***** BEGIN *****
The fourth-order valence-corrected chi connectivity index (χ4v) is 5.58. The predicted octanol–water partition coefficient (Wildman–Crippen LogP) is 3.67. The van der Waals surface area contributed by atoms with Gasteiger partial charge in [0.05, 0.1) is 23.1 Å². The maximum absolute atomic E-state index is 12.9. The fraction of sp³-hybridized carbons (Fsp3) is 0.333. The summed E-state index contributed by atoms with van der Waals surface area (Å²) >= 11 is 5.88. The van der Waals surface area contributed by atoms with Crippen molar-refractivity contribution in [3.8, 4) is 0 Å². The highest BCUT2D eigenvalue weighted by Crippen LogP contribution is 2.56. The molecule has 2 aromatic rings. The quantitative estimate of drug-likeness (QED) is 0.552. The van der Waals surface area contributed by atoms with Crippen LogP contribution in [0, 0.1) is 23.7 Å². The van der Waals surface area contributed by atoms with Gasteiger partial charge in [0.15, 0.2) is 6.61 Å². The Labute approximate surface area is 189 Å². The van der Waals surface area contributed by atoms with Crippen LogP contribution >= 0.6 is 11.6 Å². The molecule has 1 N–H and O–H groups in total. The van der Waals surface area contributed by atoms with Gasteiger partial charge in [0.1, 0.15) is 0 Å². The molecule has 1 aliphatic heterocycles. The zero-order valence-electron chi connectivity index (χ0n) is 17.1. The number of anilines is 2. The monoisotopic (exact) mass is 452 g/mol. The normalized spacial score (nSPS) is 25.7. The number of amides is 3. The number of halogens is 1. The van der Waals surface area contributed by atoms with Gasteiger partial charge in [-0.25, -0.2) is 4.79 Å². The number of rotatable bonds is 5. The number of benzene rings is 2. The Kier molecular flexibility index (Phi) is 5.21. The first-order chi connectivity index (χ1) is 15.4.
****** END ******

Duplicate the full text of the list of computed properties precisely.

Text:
The fourth-order valence-corrected chi connectivity index (χ4v) is 5.58. The predicted octanol–water partition coefficient (Wildman–Crippen LogP) is 3.67. The van der Waals surface area contributed by atoms with Gasteiger partial charge in [0.05, 0.1) is 23.1 Å². The maximum absolute atomic E-state index is 12.9. The fraction of sp³-hybridized carbons (Fsp3) is 0.333. The summed E-state index contributed by atoms with van der Waals surface area (Å²) >= 11 is 5.88. The van der Waals surface area contributed by atoms with Crippen molar-refractivity contribution in [3.8, 4) is 0 Å². The highest BCUT2D eigenvalue weighted by Crippen LogP contribution is 2.56. The molecule has 2 aromatic rings. The quantitative estimate of drug-likeness (QED) is 0.552. The van der Waals surface area contributed by atoms with Crippen LogP contribution in [0, 0.1) is 23.7 Å². The van der Waals surface area contributed by atoms with Gasteiger partial charge in [0.15, 0.2) is 6.61 Å². The Labute approximate surface area is 189 Å². The van der Waals surface area contributed by atoms with Crippen LogP contribution >= 0.6 is 11.6 Å². The molecule has 1 N–H and O–H groups in total. The van der Waals surface area contributed by atoms with Gasteiger partial charge in [0.1, 0.15) is 0 Å². The molecule has 1 aliphatic heterocycles. The zero-order valence-electron chi connectivity index (χ0n) is 17.1. The number of anilines is 2. The monoisotopic (exact) mass is 452 g/mol. The normalized spacial score (nSPS) is 25.7. The number of amides is 3. The number of halogens is 1. The van der Waals surface area contributed by atoms with Gasteiger partial charge in [-0.25, -0.2) is 4.79 Å². The number of rotatable bonds is 5. The number of benzene rings is 2. The Kier molecular flexibility index (Phi) is 5.21. The first-order chi connectivity index (χ1) is 15.4.